Smart Workout

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American Fitness Magazine
January/February 2010 Issue
Smart Workout - Innovative programs and personal attention make the difference

American Fitness Article 2010

"Everybody was trying to throw a more original party than the next (person), and I decided to have a fitness party," said Platt. With the trainers hired from a local gym the guests switched exercise stations every 30 minutes. "The group would break up into smaller groups," she explained. "Everyone sort of mixed and mingles and had a wonderful time. There was a lot of laughing, and a lot of personal attention." Platt said a light bulb went on during her party when she thought the concept of small group workouts might be a great niche to explore within the fitness industry.

Platt did not have a fitness background and was working for a major law firm when ruminating over the possibility of opening a gym. While she frequently visited some of the most popular New York City gyms, Platt said she never felt compfortable while she was working out. She did not like the impersonal, large group classes. "It's very anonymous. I'm a stranger in a big crowd," she said.

As a result of these experiences, Platt did her research, left the law firm and formed Smart Workout in January 2007, in New York City. In addition to offering private fitness parties, prenatal and children's fitness programs, Smart Workout boasts a general program that includes 140, 45-minute classes per week with 30 types of classes that range from Spinning™, belly dancing, kickboxing, trampoline and Zumba™, to original creations like "Ballet Burn" and "Cheerleader Workout." Pilates Reformer classes, a perk that usually costs extra at most gyms, are also available to all members. In addition, all Smart Workout classes are limited to a maximum of five people. So, members get more attention from "fitness assistants"that are not only nationally certified in group fitness and personaly training, but also certified by Platt herself after they undergo a rigorous Smart Workout training program. "We have very strict standards," said Platt. "Only 50 percent of the people who start the program get through the program."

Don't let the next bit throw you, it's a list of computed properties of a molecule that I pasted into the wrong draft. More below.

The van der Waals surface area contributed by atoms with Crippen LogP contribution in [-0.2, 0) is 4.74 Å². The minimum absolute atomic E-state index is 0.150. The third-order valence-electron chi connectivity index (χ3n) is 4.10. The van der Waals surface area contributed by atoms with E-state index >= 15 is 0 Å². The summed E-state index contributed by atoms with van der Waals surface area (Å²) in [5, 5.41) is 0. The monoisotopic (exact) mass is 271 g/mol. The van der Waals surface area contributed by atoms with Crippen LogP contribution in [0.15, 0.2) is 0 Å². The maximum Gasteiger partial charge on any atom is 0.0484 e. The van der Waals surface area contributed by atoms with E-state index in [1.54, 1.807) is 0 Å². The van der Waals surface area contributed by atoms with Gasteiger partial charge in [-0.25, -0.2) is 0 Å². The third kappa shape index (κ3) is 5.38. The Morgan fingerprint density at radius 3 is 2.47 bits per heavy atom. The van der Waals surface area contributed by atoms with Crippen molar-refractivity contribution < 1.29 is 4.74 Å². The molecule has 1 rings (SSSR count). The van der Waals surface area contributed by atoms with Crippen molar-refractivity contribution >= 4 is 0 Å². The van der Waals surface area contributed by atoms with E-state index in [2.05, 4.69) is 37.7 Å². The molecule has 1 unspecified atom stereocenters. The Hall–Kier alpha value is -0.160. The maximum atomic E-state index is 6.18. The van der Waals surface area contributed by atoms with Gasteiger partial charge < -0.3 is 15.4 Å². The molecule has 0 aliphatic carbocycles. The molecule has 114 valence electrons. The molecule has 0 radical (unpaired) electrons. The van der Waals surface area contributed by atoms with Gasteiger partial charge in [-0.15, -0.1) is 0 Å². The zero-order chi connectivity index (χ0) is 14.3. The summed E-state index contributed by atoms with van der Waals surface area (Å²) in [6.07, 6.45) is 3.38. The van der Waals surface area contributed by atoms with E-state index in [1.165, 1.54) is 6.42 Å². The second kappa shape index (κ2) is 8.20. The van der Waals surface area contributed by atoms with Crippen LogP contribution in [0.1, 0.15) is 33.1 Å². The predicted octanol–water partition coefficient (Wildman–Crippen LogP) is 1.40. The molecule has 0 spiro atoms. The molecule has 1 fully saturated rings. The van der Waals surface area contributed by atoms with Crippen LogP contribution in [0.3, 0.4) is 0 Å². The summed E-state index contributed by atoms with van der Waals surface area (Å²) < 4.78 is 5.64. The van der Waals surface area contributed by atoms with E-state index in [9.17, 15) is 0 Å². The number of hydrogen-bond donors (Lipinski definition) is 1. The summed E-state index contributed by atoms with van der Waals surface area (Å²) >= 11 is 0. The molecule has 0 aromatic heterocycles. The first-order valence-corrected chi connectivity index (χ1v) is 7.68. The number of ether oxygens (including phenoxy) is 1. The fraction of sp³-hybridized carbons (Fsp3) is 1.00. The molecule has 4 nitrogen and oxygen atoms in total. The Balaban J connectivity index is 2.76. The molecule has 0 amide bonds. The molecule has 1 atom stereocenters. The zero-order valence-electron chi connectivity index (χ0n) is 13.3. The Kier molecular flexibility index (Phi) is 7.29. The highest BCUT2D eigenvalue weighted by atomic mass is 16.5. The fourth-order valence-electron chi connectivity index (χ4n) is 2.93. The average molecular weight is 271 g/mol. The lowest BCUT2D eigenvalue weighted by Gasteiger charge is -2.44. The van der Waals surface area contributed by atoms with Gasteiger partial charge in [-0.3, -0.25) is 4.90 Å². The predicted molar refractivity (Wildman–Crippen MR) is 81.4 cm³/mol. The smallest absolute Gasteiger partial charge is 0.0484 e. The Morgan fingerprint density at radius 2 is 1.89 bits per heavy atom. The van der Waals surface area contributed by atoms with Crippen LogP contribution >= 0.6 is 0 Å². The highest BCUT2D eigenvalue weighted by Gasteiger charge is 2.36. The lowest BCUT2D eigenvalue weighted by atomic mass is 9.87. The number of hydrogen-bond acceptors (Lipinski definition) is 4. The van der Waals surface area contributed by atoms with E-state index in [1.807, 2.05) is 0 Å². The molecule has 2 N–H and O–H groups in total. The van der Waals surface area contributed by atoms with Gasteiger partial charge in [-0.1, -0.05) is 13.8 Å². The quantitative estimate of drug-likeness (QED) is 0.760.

Three times a year six qualified candidates begin the Smart Workout fitness certification program. The first step is 20 Pilates Reformer classes followed by a reading assignment from an anatomy textbook and anatomy exam. "It's very long and detailed. There's no way to fudge it,"said Sandi Partyka, a fitness assistant who has created classes like the "Cheerleader Workout." The candidates are required to take 46 hours of training, a practical exam for Pilates Reformer, an apprenticeship to develop customer service and professionalism, and finally, a three-hour written exam. "It they're late once, they're out," Platt stated. "The material is so demanding." The result is fitness assistants who are schooled in all aspects of Smart Workout small-group classes and procedures, who are also certified in one-on-one personal training.
Members can partake in the benefits of personal training with intimate class settings and a customer service system that encourages accountability. "Everybody gets to know each other, everybody knows your name. Someone's going to notice if you're not there. You have a sort of oblication to come, and if you're not going to come, you have to say those words," said Platt. Fitness assistants call members 48 hours before class to remind them. All members are asked to let the assistans know if they will not be in class so another person can fill the space, a practice that consequently puts pressure on members to stick to their commitments. Platt jokingly calls it the "guilt and nagging" method. "It's the idea that somebody really knows and really cares if you're going to come or not," she said. Many members find the reminder calls helpful. "We have a lot of members that are super busy at work, so they need that call," Partyka said, noting that it helps when the calls come from those who teach the classes. "You go to a big corporate style gym, they have specific people for membership and specific people to teach classes. We actually encompass all of it," said Partyka, adding that Platt emphasizes the importance of personal, specialized attention for each member.

Platt not only wants members to fell like they are individually known and cared about, but she also wants them to feel at home in the Smart Workout sym. The gym has a comfortable, studio-apartment-like feel with couches and personal areas to change and shower. The gym provides clean towels, hair ties and free tea during the winter to members, as well as snacks and beverages for purchase. The atmosphere invites members to stay well beyond the end of their workouts. "They sit on the couch, they have some tea. That's what we encourage," Platt said. "I wanted (to create) a sense of camaraderie. It's a real comfortable place to be. We put the club back in sports club."

Katie O'Connell is a recent graduate of Rutgers University. Formerly with North Jersey Media Group, she now freelances and works primarily in magazine publishing. Also a born-again runner and fitness buff, O'Connell has signed up to compete in a handful of 5K races with the ultimate goal of one day running the New York City Marathon.

American Fitness 2010

published in American Fitness Magazine January/February 2010 Issue
AmericanFitness.com








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